Watts So Confusing?


Most motors are designed to a set amount of work, usually rated in either watts or horsepower (746 watts per HP).

Watt's law states that watts = volts x amps. If a particular motor needs to do 1 horsepower of work at 120 volts, it will draw about 6.22 amps. And yes, in an inductive load like a motor, it's not quite as simple as V x A = P, but we are keeping it simple here.

A motor designed to do the same amount of work (1 HP) at 240v will draw half the amps (3.11).

That does not make the second motor “more efficient” because the power company charges by the kilowatt, NOT by the amp.

If you take a load that is designed for a particular voltage and DROP the voltage, it will also decrease the wattage according to Watt's law (watts = volts x amps). The amperage will also decrease, according to Ohm's law (so long as the resistance remains the same).

Let's say you take a 5kW heat strip rated as 5kW at 240v, and you connect it to 120v instead.

It would then only produce 1.25 kW and draw 1/4 of the amps. While we may call it a “5-kilowatt heater,” it is actually just a fixed resistor designed to do 5 kilowatts per hour of work in the form of heat at 240 volts. Cut the volts in half, and you also cut the amps in half. You decrease the amount of work done down to 1/4 because watts = volts x amps.

—Bryan

P.S. – If you want to learn more about horsepower, watts, and other motor-related power terms, check out this HVAC School article written by Steven Mazzoni.

 

Related Tech Tips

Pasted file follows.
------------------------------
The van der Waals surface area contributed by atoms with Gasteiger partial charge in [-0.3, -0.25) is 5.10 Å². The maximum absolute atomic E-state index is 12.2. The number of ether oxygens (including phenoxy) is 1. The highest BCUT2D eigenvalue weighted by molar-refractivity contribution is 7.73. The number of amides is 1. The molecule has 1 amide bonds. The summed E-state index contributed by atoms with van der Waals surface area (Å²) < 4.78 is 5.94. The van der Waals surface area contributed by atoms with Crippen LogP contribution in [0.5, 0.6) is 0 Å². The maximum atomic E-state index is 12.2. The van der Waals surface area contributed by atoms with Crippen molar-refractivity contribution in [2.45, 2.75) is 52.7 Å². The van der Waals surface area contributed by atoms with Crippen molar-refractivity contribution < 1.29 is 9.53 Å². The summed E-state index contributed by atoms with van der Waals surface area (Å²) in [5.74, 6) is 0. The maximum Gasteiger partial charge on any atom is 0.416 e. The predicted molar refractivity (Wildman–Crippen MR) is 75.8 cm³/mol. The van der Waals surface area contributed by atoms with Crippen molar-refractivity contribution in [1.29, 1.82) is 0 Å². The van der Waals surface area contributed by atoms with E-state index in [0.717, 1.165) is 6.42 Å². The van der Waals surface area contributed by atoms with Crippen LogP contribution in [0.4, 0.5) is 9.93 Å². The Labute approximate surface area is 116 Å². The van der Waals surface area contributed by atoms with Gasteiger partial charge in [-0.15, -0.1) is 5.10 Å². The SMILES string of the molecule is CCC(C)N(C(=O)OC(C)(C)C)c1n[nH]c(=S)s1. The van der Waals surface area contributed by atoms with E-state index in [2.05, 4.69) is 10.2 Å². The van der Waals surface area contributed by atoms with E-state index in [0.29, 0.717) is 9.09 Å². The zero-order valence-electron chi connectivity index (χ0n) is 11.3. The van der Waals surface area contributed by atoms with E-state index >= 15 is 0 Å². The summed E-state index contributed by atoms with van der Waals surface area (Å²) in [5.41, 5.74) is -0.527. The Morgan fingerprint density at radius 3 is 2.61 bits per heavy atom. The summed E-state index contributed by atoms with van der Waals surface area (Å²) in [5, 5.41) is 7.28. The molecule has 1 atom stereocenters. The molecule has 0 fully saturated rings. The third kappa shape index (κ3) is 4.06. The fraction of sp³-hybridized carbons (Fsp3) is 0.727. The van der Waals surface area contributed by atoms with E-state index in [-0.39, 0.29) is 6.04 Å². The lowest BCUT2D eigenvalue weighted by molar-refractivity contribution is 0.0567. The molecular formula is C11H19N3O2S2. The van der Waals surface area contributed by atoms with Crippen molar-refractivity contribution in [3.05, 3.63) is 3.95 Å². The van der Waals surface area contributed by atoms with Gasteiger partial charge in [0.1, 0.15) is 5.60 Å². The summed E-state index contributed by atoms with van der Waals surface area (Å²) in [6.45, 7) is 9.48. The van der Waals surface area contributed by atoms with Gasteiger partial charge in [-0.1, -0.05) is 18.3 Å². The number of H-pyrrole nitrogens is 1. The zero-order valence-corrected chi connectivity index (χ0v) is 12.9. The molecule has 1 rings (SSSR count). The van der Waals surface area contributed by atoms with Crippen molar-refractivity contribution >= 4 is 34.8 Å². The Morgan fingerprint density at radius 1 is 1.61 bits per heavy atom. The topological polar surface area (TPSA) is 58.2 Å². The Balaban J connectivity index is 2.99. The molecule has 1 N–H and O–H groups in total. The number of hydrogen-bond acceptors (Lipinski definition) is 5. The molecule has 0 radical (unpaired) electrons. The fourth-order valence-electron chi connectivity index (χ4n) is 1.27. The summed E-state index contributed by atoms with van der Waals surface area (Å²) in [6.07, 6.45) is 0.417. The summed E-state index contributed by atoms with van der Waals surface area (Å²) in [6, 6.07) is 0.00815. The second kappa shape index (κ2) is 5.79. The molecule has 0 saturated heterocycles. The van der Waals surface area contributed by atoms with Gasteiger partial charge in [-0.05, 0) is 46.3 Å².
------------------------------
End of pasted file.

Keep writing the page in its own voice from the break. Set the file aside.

Refrigeration Without Refrigerant
We just wrote about rejecting heat to the atmosphere via radiant cooling. That’s one example of cooling without refrigerants, but there are quite a few others out there. In this article, we’ll look at some other cooling methods that don’t use refrigerants. Vortex tubes Vortex tubes swirl gas in a chamber, separating it into hot […]
Read more
The 3 Fan Laws and Fan Curve Charts
This article was written by Tim De Stasio with Southern Comfort Consulting and Service. It was originally published on his blog, which you can access by clicking THIS link, but he permitted us to republish it on HVAC School as well. Thanks, Tim! It is critical for an HVAC technician to understand airflow and how […]
Read more
A REALLY loud compressor
Yesterday, I walked up on one of our managers who was talking to a junior tech diagnosing an intermittent controls issue on a pool heat pump. In the background, you could hear an EXTREMELY loud compressor. The junior tech had just been moving some wires around, and the next thing he knew, there was a […]
Read more

Leave a Reply

Your email address will not be published.

This site uses Akismet to reduce spam. Learn how your comment data is processed.

loading

To continue you need to agree to our terms.

The HVAC School site, podcast and daily tech tips
Made possible by Generous support from